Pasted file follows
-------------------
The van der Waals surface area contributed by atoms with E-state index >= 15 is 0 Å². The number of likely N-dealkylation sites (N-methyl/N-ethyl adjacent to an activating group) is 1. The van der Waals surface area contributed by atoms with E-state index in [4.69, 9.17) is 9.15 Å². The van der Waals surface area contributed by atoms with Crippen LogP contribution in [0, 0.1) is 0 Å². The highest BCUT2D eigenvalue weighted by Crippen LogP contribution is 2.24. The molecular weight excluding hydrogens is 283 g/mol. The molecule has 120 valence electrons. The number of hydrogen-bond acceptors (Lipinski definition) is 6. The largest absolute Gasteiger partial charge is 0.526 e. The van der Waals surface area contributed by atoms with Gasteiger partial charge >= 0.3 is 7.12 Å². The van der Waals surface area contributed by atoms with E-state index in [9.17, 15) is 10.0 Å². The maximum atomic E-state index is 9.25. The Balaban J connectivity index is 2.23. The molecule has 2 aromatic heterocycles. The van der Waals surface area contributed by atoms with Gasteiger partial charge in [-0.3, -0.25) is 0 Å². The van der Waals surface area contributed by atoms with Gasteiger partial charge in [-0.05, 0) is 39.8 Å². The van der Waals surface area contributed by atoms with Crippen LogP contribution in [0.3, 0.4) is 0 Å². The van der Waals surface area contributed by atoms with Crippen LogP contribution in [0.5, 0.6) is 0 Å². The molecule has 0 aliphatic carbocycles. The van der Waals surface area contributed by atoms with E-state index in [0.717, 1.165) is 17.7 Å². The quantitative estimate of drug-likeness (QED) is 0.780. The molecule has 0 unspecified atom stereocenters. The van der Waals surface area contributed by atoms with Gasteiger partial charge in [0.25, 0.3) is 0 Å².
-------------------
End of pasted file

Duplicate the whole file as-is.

The van der Waals surface area contributed by atoms with E-state index >= 15 is 0 Å². The number of likely N-dealkylation sites (N-methyl/N-ethyl adjacent to an activating group) is 1. The van der Waals surface area contributed by atoms with E-state index in [4.69, 9.17) is 9.15 Å². The van der Waals surface area contributed by atoms with Crippen LogP contribution in [0, 0.1) is 0 Å². The highest BCUT2D eigenvalue weighted by Crippen LogP contribution is 2.24. The molecular weight excluding hydrogens is 283 g/mol. The molecule has 120 valence electrons. The number of hydrogen-bond acceptors (Lipinski definition) is 6. The largest absolute Gasteiger partial charge is 0.526 e. The van der Waals surface area contributed by atoms with Gasteiger partial charge >= 0.3 is 7.12 Å². The van der Waals surface area contributed by atoms with E-state index in [9.17, 15) is 10.0 Å². The maximum atomic E-state index is 9.25. The Balaban J connectivity index is 2.23. The molecule has 2 aromatic heterocycles. The van der Waals surface area contributed by atoms with Gasteiger partial charge in [-0.3, -0.25) is 0 Å². The van der Waals surface area contributed by atoms with Gasteiger partial charge in [-0.05, 0) is 39.8 Å². The van der Waals surface area contributed by atoms with Crippen LogP contribution in [0.3, 0.4) is 0 Å². The van der Waals surface area contributed by atoms with Crippen LogP contribution in [0.5, 0.6) is 0 Å². The molecule has 0 aliphatic carbocycles. The van der Waals surface area contributed by atoms with E-state index in [0.717, 1.165) is 17.7 Å². The quantitative estimate of drug-likeness (QED) is 0.780. The molecule has 0 unspecified atom stereocenters. The van der Waals surface area contributed by atoms with Gasteiger partial charge in [0.25, 0.3) is 0 Å².